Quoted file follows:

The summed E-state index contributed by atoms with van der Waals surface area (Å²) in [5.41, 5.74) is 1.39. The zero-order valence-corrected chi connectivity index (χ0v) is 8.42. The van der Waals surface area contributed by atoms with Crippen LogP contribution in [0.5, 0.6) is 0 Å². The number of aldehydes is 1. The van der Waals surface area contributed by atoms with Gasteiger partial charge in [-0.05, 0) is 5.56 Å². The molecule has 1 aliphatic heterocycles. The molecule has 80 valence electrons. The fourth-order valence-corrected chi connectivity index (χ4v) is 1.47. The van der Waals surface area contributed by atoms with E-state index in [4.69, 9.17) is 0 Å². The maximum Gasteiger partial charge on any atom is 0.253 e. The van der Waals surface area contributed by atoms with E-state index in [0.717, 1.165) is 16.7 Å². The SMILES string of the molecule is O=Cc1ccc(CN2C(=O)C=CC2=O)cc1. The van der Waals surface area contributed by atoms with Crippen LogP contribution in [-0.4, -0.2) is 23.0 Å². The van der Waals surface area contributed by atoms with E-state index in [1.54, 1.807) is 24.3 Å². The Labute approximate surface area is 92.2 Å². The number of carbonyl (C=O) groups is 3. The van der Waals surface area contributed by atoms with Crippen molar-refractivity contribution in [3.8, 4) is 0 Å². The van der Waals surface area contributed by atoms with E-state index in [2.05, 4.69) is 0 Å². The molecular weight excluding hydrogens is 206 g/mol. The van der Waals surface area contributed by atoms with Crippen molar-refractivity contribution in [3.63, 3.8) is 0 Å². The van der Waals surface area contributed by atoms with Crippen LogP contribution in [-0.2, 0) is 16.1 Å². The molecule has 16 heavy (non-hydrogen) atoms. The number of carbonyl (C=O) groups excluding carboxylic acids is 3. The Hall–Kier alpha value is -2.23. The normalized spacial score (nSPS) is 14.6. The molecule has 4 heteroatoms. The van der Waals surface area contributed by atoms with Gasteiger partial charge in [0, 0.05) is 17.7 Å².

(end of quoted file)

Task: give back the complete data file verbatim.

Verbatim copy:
The summed E-state index contributed by atoms with van der Waals surface area (Å²) in [5.41, 5.74) is 1.39. The zero-order valence-corrected chi connectivity index (χ0v) is 8.42. The van der Waals surface area contributed by atoms with Crippen LogP contribution in [0.5, 0.6) is 0 Å². The number of aldehydes is 1. The van der Waals surface area contributed by atoms with Gasteiger partial charge in [-0.05, 0) is 5.56 Å². The molecule has 1 aliphatic heterocycles. The molecule has 80 valence electrons. The fourth-order valence-corrected chi connectivity index (χ4v) is 1.47. The van der Waals surface area contributed by atoms with E-state index in [4.69, 9.17) is 0 Å². The maximum Gasteiger partial charge on any atom is 0.253 e. The van der Waals surface area contributed by atoms with E-state index in [0.717, 1.165) is 16.7 Å². The SMILES string of the molecule is O=Cc1ccc(CN2C(=O)C=CC2=O)cc1. The van der Waals surface area contributed by atoms with Crippen LogP contribution in [-0.4, -0.2) is 23.0 Å². The van der Waals surface area contributed by atoms with E-state index in [1.54, 1.807) is 24.3 Å². The Labute approximate surface area is 92.2 Å². The number of carbonyl (C=O) groups is 3. The van der Waals surface area contributed by atoms with Crippen molar-refractivity contribution in [3.8, 4) is 0 Å². The van der Waals surface area contributed by atoms with E-state index in [2.05, 4.69) is 0 Å². The molecular weight excluding hydrogens is 206 g/mol. The van der Waals surface area contributed by atoms with Crippen molar-refractivity contribution in [3.63, 3.8) is 0 Å². The van der Waals surface area contributed by atoms with Crippen LogP contribution in [-0.2, 0) is 16.1 Å². The molecule has 16 heavy (non-hydrogen) atoms. The number of carbonyl (C=O) groups excluding carboxylic acids is 3. The Hall–Kier alpha value is -2.23. The normalized spacial score (nSPS) is 14.6. The molecule has 4 heteroatoms. The van der Waals surface area contributed by atoms with Gasteiger partial charge in [0, 0.05) is 17.7 Å².